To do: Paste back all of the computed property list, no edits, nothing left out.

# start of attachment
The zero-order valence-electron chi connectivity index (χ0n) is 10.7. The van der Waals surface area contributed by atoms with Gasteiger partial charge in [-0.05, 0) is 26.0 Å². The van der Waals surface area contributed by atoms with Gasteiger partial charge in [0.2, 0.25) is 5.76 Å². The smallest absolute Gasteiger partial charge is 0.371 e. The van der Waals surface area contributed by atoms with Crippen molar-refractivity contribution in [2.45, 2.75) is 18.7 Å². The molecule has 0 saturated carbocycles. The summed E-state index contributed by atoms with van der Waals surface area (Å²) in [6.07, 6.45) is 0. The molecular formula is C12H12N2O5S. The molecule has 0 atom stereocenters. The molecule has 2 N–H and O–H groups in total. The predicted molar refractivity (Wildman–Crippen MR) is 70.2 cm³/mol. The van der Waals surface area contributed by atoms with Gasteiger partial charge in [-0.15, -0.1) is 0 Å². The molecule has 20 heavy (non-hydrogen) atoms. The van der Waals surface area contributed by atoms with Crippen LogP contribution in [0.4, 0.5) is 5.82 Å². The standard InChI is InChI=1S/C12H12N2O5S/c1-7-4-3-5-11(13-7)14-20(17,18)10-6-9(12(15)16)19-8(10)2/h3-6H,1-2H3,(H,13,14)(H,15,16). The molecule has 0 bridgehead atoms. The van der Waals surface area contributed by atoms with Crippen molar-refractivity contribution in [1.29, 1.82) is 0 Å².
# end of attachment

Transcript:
The zero-order valence-electron chi connectivity index (χ0n) is 10.7. The van der Waals surface area contributed by atoms with Gasteiger partial charge in [-0.05, 0) is 26.0 Å². The van der Waals surface area contributed by atoms with Gasteiger partial charge in [0.2, 0.25) is 5.76 Å². The smallest absolute Gasteiger partial charge is 0.371 e. The van der Waals surface area contributed by atoms with Crippen molar-refractivity contribution in [2.45, 2.75) is 18.7 Å². The molecule has 0 saturated carbocycles. The summed E-state index contributed by atoms with van der Waals surface area (Å²) in [6.07, 6.45) is 0. The molecular formula is C12H12N2O5S. The molecule has 0 atom stereocenters. The molecule has 2 N–H and O–H groups in total. The predicted molar refractivity (Wildman–Crippen MR) is 70.2 cm³/mol. The van der Waals surface area contributed by atoms with Gasteiger partial charge in [-0.15, -0.1) is 0 Å². The molecule has 20 heavy (non-hydrogen) atoms. The van der Waals surface area contributed by atoms with Crippen LogP contribution in [0.4, 0.5) is 5.82 Å². The standard InChI is InChI=1S/C12H12N2O5S/c1-7-4-3-5-11(13-7)14-20(17,18)10-6-9(12(15)16)19-8(10)2/h3-6H,1-2H3,(H,13,14)(H,15,16). The molecule has 0 bridgehead atoms. The van der Waals surface area contributed by atoms with Crippen molar-refractivity contribution in [1.29, 1.82) is 0 Å².